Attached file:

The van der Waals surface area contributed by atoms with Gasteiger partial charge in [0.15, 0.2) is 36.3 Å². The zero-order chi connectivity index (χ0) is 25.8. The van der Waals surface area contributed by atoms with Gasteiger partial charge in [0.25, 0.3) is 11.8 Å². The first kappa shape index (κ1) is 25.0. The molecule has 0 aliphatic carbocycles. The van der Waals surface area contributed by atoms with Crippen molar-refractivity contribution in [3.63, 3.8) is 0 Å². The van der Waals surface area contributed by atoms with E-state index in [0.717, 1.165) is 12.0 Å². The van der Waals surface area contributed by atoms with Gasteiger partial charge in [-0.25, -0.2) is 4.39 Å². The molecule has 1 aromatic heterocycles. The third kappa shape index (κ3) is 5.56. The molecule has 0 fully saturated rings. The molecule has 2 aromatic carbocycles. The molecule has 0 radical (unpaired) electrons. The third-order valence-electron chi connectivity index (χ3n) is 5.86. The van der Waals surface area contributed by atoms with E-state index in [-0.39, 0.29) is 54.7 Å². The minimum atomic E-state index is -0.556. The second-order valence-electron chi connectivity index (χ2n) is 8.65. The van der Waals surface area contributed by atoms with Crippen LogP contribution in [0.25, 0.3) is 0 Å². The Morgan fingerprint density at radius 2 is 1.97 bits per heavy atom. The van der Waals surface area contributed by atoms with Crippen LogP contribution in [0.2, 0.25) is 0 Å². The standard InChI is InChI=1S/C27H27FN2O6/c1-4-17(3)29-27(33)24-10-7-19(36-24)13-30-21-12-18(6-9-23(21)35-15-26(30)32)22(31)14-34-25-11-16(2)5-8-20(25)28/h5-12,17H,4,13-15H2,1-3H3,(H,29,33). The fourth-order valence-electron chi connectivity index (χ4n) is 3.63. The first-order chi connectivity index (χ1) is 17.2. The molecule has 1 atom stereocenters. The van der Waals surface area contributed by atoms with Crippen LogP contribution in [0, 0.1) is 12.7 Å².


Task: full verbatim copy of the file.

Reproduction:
The van der Waals surface area contributed by atoms with Gasteiger partial charge in [0.15, 0.2) is 36.3 Å². The zero-order chi connectivity index (χ0) is 25.8. The van der Waals surface area contributed by atoms with Gasteiger partial charge in [0.25, 0.3) is 11.8 Å². The first kappa shape index (κ1) is 25.0. The molecule has 0 aliphatic carbocycles. The van der Waals surface area contributed by atoms with Crippen molar-refractivity contribution in [3.63, 3.8) is 0 Å². The van der Waals surface area contributed by atoms with E-state index in [0.717, 1.165) is 12.0 Å². The van der Waals surface area contributed by atoms with Gasteiger partial charge in [-0.25, -0.2) is 4.39 Å². The molecule has 1 aromatic heterocycles. The third kappa shape index (κ3) is 5.56. The molecule has 0 fully saturated rings. The molecule has 2 aromatic carbocycles. The molecule has 0 radical (unpaired) electrons. The third-order valence-electron chi connectivity index (χ3n) is 5.86. The van der Waals surface area contributed by atoms with E-state index in [-0.39, 0.29) is 54.7 Å². The minimum atomic E-state index is -0.556. The second-order valence-electron chi connectivity index (χ2n) is 8.65. The van der Waals surface area contributed by atoms with Crippen LogP contribution in [0.25, 0.3) is 0 Å². The Morgan fingerprint density at radius 2 is 1.97 bits per heavy atom. The van der Waals surface area contributed by atoms with Crippen LogP contribution in [0.2, 0.25) is 0 Å². The standard InChI is InChI=1S/C27H27FN2O6/c1-4-17(3)29-27(33)24-10-7-19(36-24)13-30-21-12-18(6-9-23(21)35-15-26(30)32)22(31)14-34-25-11-16(2)5-8-20(25)28/h5-12,17H,4,13-15H2,1-3H3,(H,29,33). The fourth-order valence-electron chi connectivity index (χ4n) is 3.63. The first-order chi connectivity index (χ1) is 17.2. The molecule has 1 atom stereocenters. The van der Waals surface area contributed by atoms with Crippen LogP contribution in [0, 0.1) is 12.7 Å².